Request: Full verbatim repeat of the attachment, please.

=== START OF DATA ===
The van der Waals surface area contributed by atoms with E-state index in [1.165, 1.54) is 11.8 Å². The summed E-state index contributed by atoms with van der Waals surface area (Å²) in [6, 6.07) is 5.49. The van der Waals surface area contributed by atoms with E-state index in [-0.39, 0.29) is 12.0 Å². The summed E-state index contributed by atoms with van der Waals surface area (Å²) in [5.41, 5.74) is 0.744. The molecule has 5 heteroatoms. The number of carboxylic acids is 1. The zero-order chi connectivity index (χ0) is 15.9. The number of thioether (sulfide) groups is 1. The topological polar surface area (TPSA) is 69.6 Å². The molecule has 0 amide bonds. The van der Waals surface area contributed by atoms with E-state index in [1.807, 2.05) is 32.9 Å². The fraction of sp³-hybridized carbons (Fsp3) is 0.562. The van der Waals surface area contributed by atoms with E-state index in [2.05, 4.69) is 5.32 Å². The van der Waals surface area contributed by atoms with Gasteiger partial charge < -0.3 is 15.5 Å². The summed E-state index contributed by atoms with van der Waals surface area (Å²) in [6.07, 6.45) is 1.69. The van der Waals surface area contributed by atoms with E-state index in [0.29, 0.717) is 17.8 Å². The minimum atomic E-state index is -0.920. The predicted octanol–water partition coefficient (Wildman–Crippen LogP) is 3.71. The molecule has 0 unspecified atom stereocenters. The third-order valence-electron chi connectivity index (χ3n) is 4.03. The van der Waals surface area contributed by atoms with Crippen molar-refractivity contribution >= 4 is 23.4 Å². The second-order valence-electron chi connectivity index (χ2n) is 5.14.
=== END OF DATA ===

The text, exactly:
The van der Waals surface area contributed by atoms with E-state index in [1.165, 1.54) is 11.8 Å². The summed E-state index contributed by atoms with van der Waals surface area (Å²) in [6, 6.07) is 5.49. The van der Waals surface area contributed by atoms with E-state index in [-0.39, 0.29) is 12.0 Å². The summed E-state index contributed by atoms with van der Waals surface area (Å²) in [5.41, 5.74) is 0.744. The molecule has 5 heteroatoms. The number of carboxylic acids is 1. The zero-order chi connectivity index (χ0) is 15.9. The number of thioether (sulfide) groups is 1. The topological polar surface area (TPSA) is 69.6 Å². The molecule has 0 amide bonds. The van der Waals surface area contributed by atoms with E-state index in [1.807, 2.05) is 32.9 Å². The fraction of sp³-hybridized carbons (Fsp3) is 0.562. The van der Waals surface area contributed by atoms with E-state index in [2.05, 4.69) is 5.32 Å². The van der Waals surface area contributed by atoms with Gasteiger partial charge < -0.3 is 15.5 Å². The summed E-state index contributed by atoms with van der Waals surface area (Å²) in [6.07, 6.45) is 1.69. The van der Waals surface area contributed by atoms with E-state index in [0.29, 0.717) is 17.8 Å². The minimum atomic E-state index is -0.920. The predicted octanol–water partition coefficient (Wildman–Crippen LogP) is 3.71. The molecule has 0 unspecified atom stereocenters. The third-order valence-electron chi connectivity index (χ3n) is 4.03. The van der Waals surface area contributed by atoms with Crippen molar-refractivity contribution >= 4 is 23.4 Å². The second-order valence-electron chi connectivity index (χ2n) is 5.14.